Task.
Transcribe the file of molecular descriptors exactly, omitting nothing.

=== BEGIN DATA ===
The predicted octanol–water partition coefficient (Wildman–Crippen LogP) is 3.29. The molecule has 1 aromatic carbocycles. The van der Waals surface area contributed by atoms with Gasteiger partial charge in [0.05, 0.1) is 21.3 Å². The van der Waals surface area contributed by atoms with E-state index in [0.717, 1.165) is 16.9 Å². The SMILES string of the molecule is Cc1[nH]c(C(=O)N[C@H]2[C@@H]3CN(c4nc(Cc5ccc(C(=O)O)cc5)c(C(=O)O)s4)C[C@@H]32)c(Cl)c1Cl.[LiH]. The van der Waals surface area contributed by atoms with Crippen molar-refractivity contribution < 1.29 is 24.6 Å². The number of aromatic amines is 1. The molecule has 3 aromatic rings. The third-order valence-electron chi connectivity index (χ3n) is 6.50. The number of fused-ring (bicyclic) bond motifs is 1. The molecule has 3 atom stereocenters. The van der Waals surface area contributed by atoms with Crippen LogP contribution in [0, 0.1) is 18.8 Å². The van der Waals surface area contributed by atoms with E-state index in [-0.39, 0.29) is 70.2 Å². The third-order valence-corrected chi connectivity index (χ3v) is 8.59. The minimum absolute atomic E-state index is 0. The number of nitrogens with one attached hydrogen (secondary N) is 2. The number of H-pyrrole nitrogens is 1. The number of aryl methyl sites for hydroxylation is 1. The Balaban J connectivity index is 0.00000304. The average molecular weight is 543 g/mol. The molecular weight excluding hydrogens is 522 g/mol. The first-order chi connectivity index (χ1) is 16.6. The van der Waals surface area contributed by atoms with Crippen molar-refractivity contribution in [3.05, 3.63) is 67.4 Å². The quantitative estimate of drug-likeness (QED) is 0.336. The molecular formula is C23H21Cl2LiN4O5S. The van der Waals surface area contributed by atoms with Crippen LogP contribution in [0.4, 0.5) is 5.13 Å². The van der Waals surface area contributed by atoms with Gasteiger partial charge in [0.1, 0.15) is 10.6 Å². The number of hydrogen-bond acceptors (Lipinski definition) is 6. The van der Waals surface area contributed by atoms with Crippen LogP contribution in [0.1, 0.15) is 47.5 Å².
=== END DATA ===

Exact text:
The predicted octanol–water partition coefficient (Wildman–Crippen LogP) is 3.29. The molecule has 1 aromatic carbocycles. The van der Waals surface area contributed by atoms with Gasteiger partial charge in [0.05, 0.1) is 21.3 Å². The van der Waals surface area contributed by atoms with E-state index in [0.717, 1.165) is 16.9 Å². The SMILES string of the molecule is Cc1[nH]c(C(=O)N[C@H]2[C@@H]3CN(c4nc(Cc5ccc(C(=O)O)cc5)c(C(=O)O)s4)C[C@@H]32)c(Cl)c1Cl.[LiH]. The van der Waals surface area contributed by atoms with Crippen molar-refractivity contribution < 1.29 is 24.6 Å². The number of aromatic amines is 1. The molecule has 3 aromatic rings. The third-order valence-electron chi connectivity index (χ3n) is 6.50. The number of fused-ring (bicyclic) bond motifs is 1. The molecule has 3 atom stereocenters. The van der Waals surface area contributed by atoms with Crippen LogP contribution in [0, 0.1) is 18.8 Å². The van der Waals surface area contributed by atoms with E-state index in [-0.39, 0.29) is 70.2 Å². The third-order valence-corrected chi connectivity index (χ3v) is 8.59. The minimum absolute atomic E-state index is 0. The number of nitrogens with one attached hydrogen (secondary N) is 2. The number of H-pyrrole nitrogens is 1. The number of aryl methyl sites for hydroxylation is 1. The Balaban J connectivity index is 0.00000304. The average molecular weight is 543 g/mol. The molecular weight excluding hydrogens is 522 g/mol. The first-order chi connectivity index (χ1) is 16.6. The van der Waals surface area contributed by atoms with Crippen molar-refractivity contribution in [3.05, 3.63) is 67.4 Å². The quantitative estimate of drug-likeness (QED) is 0.336. The molecular formula is C23H21Cl2LiN4O5S. The van der Waals surface area contributed by atoms with Crippen LogP contribution in [0.4, 0.5) is 5.13 Å². The van der Waals surface area contributed by atoms with Gasteiger partial charge in [0.1, 0.15) is 10.6 Å². The number of hydrogen-bond acceptors (Lipinski definition) is 6. The van der Waals surface area contributed by atoms with Crippen LogP contribution in [0.1, 0.15) is 47.5 Å².